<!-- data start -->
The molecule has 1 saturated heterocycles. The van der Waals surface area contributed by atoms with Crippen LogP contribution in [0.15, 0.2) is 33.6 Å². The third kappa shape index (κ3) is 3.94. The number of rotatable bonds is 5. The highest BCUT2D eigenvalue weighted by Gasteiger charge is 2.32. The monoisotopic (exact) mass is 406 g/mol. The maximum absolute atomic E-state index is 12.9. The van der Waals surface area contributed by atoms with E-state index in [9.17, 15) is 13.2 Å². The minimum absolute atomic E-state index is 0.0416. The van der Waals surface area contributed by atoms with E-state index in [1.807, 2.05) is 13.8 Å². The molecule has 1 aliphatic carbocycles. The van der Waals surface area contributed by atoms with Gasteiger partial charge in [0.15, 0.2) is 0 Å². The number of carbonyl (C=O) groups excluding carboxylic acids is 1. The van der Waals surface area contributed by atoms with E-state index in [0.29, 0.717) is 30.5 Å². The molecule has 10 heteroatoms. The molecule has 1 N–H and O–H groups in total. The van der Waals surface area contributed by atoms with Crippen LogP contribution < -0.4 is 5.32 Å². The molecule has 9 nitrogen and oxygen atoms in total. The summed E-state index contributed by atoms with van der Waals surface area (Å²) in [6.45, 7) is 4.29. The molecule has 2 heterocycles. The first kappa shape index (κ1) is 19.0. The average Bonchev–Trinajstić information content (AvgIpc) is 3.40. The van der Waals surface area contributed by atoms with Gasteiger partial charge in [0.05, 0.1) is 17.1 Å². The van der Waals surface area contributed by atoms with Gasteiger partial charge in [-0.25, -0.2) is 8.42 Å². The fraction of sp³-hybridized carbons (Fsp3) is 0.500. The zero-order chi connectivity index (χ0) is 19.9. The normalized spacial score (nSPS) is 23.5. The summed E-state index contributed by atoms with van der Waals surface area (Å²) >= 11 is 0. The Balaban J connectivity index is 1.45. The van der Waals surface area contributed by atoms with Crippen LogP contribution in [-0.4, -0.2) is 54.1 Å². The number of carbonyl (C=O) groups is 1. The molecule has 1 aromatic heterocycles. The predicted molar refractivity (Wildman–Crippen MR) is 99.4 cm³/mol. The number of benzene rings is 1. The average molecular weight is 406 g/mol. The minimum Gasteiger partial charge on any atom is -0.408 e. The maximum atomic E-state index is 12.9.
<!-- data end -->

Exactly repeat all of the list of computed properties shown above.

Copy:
The molecule has 1 saturated heterocycles. The van der Waals surface area contributed by atoms with Crippen LogP contribution in [0.15, 0.2) is 33.6 Å². The third kappa shape index (κ3) is 3.94. The number of rotatable bonds is 5. The highest BCUT2D eigenvalue weighted by Gasteiger charge is 2.32. The monoisotopic (exact) mass is 406 g/mol. The maximum absolute atomic E-state index is 12.9. The van der Waals surface area contributed by atoms with E-state index in [9.17, 15) is 13.2 Å². The minimum absolute atomic E-state index is 0.0416. The van der Waals surface area contributed by atoms with E-state index in [1.807, 2.05) is 13.8 Å². The molecule has 1 aliphatic carbocycles. The van der Waals surface area contributed by atoms with Gasteiger partial charge in [0.15, 0.2) is 0 Å². The number of carbonyl (C=O) groups excluding carboxylic acids is 1. The van der Waals surface area contributed by atoms with E-state index in [0.29, 0.717) is 30.5 Å². The molecule has 10 heteroatoms. The molecule has 1 N–H and O–H groups in total. The van der Waals surface area contributed by atoms with Crippen LogP contribution < -0.4 is 5.32 Å². The molecule has 9 nitrogen and oxygen atoms in total. The summed E-state index contributed by atoms with van der Waals surface area (Å²) in [6.45, 7) is 4.29. The molecule has 2 heterocycles. The first kappa shape index (κ1) is 19.0. The average Bonchev–Trinajstić information content (AvgIpc) is 3.40. The van der Waals surface area contributed by atoms with Gasteiger partial charge in [0.05, 0.1) is 17.1 Å². The van der Waals surface area contributed by atoms with Gasteiger partial charge in [-0.25, -0.2) is 8.42 Å². The fraction of sp³-hybridized carbons (Fsp3) is 0.500. The zero-order chi connectivity index (χ0) is 19.9. The normalized spacial score (nSPS) is 23.5. The summed E-state index contributed by atoms with van der Waals surface area (Å²) >= 11 is 0. The Balaban J connectivity index is 1.45. The van der Waals surface area contributed by atoms with Crippen LogP contribution in [-0.4, -0.2) is 54.1 Å². The number of carbonyl (C=O) groups is 1. The molecule has 1 aromatic heterocycles. The predicted molar refractivity (Wildman–Crippen MR) is 99.4 cm³/mol. The number of benzene rings is 1. The average molecular weight is 406 g/mol. The minimum Gasteiger partial charge on any atom is -0.408 e. The maximum atomic E-state index is 12.9.